Estonian internal security and Russia in 2017
The 2017 annual review of the Estonian Internal Security Service, which is among the special services also functioning as an investigative agency and the rights of the police, states that while Estonians are mostly concerned by a possible terror act, the greatest problem in ensuring national security is still the threat to constitutional order that arises from the Kremlin’s divisive policies. The review studies the security threats arising from the Kremlin’s operations using three examples.
The first is manipulation of the young. In accordance with Lavrov’s statement in 2017, Moscow is paying increasing attention to establishing a network of sympathetic (and Russian-speaking) youth outside Russia and, in fact, began to lay the groundwork years ago. Several large events were organized for compatriot youth that Estonian youngsters participated in as well. Besides the fact that these events are highly appealing for youth, given that accommodation and travel expenses typically covered alongside free entertainment, the danger lies in the fact that “As well as spreading Russia’s world ideology and the Russian official interpretation of history, rebellious and easily manipulated people are sought at youth events to be recruited and exploited later. (…) The Russian interpretation of World War II (including cultivating the myth of the Red Army as liberators) and the justification and glorification of Russian foreign policy is often at the core of the influence activities conducted during these events.”Moscow is also seeking to prevent Russian-speaking youth from assimilating into Estonian society, its sphere of values, and culture so that they can be better targeted for the Kremlin’s divisive policies. Thus, Russian authorities collect personal data on participants and on people close to them, aiming to use them as a tool for reaching foreign policy goals while appearing to support the ambitions and success of these youngsters.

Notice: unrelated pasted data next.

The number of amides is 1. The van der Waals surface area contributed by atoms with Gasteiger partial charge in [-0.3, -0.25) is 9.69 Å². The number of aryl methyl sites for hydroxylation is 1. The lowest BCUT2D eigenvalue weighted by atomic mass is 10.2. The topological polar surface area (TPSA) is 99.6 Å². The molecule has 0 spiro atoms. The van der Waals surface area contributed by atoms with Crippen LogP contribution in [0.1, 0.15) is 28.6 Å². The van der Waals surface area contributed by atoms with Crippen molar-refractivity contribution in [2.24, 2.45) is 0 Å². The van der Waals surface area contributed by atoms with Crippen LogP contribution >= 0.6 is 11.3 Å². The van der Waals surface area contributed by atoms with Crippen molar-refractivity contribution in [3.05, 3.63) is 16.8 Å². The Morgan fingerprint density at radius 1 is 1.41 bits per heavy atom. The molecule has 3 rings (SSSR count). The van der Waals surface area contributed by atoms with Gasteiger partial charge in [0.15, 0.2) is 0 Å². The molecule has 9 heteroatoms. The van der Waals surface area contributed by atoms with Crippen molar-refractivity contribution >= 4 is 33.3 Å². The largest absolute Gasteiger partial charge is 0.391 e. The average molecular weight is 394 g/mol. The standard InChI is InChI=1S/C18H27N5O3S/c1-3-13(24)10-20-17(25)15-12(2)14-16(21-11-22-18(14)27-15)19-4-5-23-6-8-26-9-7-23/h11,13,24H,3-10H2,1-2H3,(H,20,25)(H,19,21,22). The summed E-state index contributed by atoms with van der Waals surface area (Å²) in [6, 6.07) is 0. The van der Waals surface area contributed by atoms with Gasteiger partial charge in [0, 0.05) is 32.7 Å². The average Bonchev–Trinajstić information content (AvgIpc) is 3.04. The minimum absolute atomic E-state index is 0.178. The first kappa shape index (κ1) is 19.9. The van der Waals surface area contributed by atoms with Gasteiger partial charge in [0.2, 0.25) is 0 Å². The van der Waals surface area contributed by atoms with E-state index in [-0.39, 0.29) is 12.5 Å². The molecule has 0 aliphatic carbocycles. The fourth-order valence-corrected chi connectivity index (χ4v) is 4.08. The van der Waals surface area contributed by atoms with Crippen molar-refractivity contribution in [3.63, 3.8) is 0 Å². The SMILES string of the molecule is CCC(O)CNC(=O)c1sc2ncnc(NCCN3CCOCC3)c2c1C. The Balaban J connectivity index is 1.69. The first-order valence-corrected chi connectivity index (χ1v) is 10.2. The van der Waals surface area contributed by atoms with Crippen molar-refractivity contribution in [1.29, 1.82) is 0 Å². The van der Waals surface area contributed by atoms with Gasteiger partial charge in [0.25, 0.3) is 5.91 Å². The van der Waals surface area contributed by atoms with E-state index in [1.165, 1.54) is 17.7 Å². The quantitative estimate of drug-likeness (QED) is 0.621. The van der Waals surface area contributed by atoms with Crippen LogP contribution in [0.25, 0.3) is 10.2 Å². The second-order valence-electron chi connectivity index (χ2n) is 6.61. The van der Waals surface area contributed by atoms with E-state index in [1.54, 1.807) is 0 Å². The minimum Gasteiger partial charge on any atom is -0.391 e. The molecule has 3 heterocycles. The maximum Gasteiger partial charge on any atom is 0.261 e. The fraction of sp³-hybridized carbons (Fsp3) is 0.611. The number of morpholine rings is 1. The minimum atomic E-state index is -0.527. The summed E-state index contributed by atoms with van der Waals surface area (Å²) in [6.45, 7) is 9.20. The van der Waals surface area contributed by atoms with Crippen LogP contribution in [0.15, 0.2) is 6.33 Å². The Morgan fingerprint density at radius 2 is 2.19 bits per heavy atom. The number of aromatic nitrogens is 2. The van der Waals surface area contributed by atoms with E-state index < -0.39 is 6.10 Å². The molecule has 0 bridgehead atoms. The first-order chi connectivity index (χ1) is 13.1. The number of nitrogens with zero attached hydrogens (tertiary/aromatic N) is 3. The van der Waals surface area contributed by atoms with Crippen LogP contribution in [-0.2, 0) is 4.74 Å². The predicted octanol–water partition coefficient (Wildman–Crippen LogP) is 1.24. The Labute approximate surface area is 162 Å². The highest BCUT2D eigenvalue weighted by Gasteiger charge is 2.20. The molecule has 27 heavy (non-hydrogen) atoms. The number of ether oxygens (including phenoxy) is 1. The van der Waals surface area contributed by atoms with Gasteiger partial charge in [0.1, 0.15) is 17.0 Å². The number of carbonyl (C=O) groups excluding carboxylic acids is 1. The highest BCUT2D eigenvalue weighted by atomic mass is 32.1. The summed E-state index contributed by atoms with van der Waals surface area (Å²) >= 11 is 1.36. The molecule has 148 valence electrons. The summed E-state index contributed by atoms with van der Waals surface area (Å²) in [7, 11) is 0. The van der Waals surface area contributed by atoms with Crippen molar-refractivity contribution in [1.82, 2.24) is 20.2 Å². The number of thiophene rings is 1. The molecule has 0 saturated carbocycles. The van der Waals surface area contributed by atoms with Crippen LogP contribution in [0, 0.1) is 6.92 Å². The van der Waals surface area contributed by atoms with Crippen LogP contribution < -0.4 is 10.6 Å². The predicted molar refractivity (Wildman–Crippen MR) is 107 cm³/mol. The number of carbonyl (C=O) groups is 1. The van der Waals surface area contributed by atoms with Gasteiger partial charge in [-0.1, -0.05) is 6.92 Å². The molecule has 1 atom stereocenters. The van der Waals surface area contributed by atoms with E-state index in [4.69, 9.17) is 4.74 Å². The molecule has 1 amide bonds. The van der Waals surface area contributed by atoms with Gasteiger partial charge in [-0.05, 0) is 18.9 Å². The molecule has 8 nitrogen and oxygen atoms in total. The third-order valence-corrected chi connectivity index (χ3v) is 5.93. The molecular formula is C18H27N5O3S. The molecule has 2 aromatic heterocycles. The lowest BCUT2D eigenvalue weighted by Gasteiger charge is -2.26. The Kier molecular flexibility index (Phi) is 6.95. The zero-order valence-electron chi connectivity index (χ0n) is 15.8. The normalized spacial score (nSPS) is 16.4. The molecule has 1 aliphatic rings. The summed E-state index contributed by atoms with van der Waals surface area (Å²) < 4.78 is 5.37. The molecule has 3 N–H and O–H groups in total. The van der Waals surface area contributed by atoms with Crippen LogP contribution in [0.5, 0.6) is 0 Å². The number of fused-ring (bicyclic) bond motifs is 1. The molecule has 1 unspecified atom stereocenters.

The second tool to divide societies is to create public tension over memorials, paying consistent and increasing attention to history as propaganda. This approach was visible around the 9th of May campaigns distributing ribbons of the Cross of St George and the organization of “Immortal Regiment” marches and various road trips sporting provocative symbols outside Russia.
Thirdly Moscow makes tremendous efforts to legitimize the annexation of Crimea, primarily by using “people’s diplomacy”. To this end, a conference titled “Crimea in the Modern International Context: The Friends of Crimea Forum” was held in Yalta, resulting in the foundation of the international Association of Friends of Crimea. Russian TV channels continued to target Estonia in 2017. False statements and misinformation were knowingly presented in the guise of factual reports. The propaganda machine continuously associated Estonia with Nazism and xenophobia for depicting differences and causing enmity between different communities in the country.